You’ll never reach a definitive conclusion in the search for the greatest ever tournament feat, but you’ll certainly hear the purists referencing Dan Harrington’s back-to-back World Series of Poker Main Event final tables and Greg Raymer’s extraordinary run to 25th the year after he won it. Conquering the variance of enormous fields is difficult enough to achieve once, but then to do it again immediately after is worth an even louder round of applause.
Vasili Firsau, the Belarussian player currently in the middle of the pack in the last 12 here at the PokerStars and Monte-Carlo®Casino EPT Grand Final Main Event, is not exactly the household name of either Harrington or Raymer. But his exploits in Monaco this week deserve special recognition, if only because he did almost exactly the same thing this time last year in the Principality.
Firsau finished tenth of 531 in the Main Event last May, winning €76,000, which was at the time his largest tournament cash. But after 12 months during which he has cemented his place in the top echelons of European tournament players, Firsau would need to finish sixth this time to hit a new high note. Since last year’s Grand Final, he’s been on a tear.
Firsau finished second at WPT Prague in December, picking up €135,000 and was also the runner up to Mohsin Charania at the WPT in Paris, which was worth €230,200. In fact, he has won close to $600,000 in tournament play since his trip to Monaco last season and has already secured significantly more this time around than all the players who outlasted him back then.
It seems kind of ungracious to admit this now, but there weren’t many in the world of poker who were cheering for Firsau this time last year. When the tournament reached its last ten, he was the only “unknown” player in a sea of superstars, and pretty much everybody wanted him out, if only to secure the most remarkable final table of all time.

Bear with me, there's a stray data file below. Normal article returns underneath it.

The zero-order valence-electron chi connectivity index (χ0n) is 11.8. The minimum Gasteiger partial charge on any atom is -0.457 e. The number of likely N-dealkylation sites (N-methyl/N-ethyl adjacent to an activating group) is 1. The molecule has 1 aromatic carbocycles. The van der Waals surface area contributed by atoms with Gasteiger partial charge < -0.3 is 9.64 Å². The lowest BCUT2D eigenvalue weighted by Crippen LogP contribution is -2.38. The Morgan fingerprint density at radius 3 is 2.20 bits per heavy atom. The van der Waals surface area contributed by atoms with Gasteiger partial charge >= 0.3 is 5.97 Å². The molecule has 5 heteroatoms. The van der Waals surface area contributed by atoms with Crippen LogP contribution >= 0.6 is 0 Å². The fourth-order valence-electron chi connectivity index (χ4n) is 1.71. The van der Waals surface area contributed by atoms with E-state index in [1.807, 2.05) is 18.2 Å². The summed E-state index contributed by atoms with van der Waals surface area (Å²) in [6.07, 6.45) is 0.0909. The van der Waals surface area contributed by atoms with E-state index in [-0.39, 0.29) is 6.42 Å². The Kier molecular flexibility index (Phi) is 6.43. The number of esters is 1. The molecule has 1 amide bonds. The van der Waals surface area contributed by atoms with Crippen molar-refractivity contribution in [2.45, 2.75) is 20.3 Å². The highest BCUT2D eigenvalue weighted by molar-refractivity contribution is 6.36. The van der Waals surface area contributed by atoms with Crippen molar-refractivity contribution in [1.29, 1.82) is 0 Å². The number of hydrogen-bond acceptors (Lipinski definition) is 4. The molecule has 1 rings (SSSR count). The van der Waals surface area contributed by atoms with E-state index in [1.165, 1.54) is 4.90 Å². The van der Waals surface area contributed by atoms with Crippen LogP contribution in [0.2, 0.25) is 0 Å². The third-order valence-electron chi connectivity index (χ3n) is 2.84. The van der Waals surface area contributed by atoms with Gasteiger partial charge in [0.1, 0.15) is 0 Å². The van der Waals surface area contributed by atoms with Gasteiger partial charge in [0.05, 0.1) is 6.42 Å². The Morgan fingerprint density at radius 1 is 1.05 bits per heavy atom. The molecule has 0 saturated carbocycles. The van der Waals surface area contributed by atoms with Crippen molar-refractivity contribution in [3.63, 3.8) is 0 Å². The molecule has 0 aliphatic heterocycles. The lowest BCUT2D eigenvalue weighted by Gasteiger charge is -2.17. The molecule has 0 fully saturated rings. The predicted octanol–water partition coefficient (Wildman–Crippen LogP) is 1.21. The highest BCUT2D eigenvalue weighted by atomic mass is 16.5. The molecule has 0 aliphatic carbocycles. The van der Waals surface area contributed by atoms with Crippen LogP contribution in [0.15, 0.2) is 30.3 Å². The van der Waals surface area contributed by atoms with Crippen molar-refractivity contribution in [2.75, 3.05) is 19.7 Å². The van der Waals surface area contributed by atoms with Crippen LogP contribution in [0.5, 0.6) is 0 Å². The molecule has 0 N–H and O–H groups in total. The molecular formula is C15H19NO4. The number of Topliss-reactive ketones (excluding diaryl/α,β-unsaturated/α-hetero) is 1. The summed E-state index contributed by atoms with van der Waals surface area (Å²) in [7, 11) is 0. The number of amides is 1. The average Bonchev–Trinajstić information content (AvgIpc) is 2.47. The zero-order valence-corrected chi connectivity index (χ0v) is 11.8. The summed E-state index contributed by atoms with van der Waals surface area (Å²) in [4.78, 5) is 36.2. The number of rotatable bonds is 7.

As you know, the EPT goes to an unofficial final table of nine — ie, the field condenses to nine players around one table — before it gets to its official final eight, and with Firsau and Freddy Deeb the short-stacks it wasn’t exactly hard to know who to root for in order to get the nine best known under the studio lights.
It is therefore gratifying to see Firsau back this year, shooting for redemption. He doesn’t seem the kind of guy to hold any grudges against the tacit anti-rail he got last year, and simply seems delighted to be proving his mettle once again. All of the others are long gone, and only he is still in with a shout of an even bigger first prize than Steve O’Dwyer won last year.
A year since the 2013 Grand Final
The EPT Grand Final of 2013 assembled the greatest final table of any open poker tournament of all time–but the “unknown” who finished tenth has also risen to prominence since then.
In the 12 months since the last Grand Final, the final ten players have won a combined $6.2m in tournaments worldwide. Here’s the breakdown of their prize-money, plus their Grand Final finishing place and winnings in brackets.
Daniel Negreanu: $3,353,225.24 (4th – €321,000)
Jason Mercier: $620,983.40 (7th – €137,000)
Noah Schwartz: $614,642.82 (6th – €189,000)
Steve O’Dwyer: $608,186.15 (1st – €1,224,000)
Vasili Firsau: $598,876.16 (10th – €76,000)
Johnny Lodden: $160,184.79 (3rd – €467,000)
Jake Cody: $136,811.00 (5th – €251,000)
Grant Levy: $77,182.20 (8th – €103,000)
Freddy Deeb: $36,010.00 (9th – €76,000)
Andrew Pantling: $0 (2nd – €842,000)
PokerStars.tv meets Vasili Firsau
Hand-by-hand coverage of the €25,000 High Roller event is in the panel at the top of the main High Roller page. Chip counts are also in the panel; feature pieces are below. Follow the action from the Main Event on the Main Event page, and also follow along on EPTLive.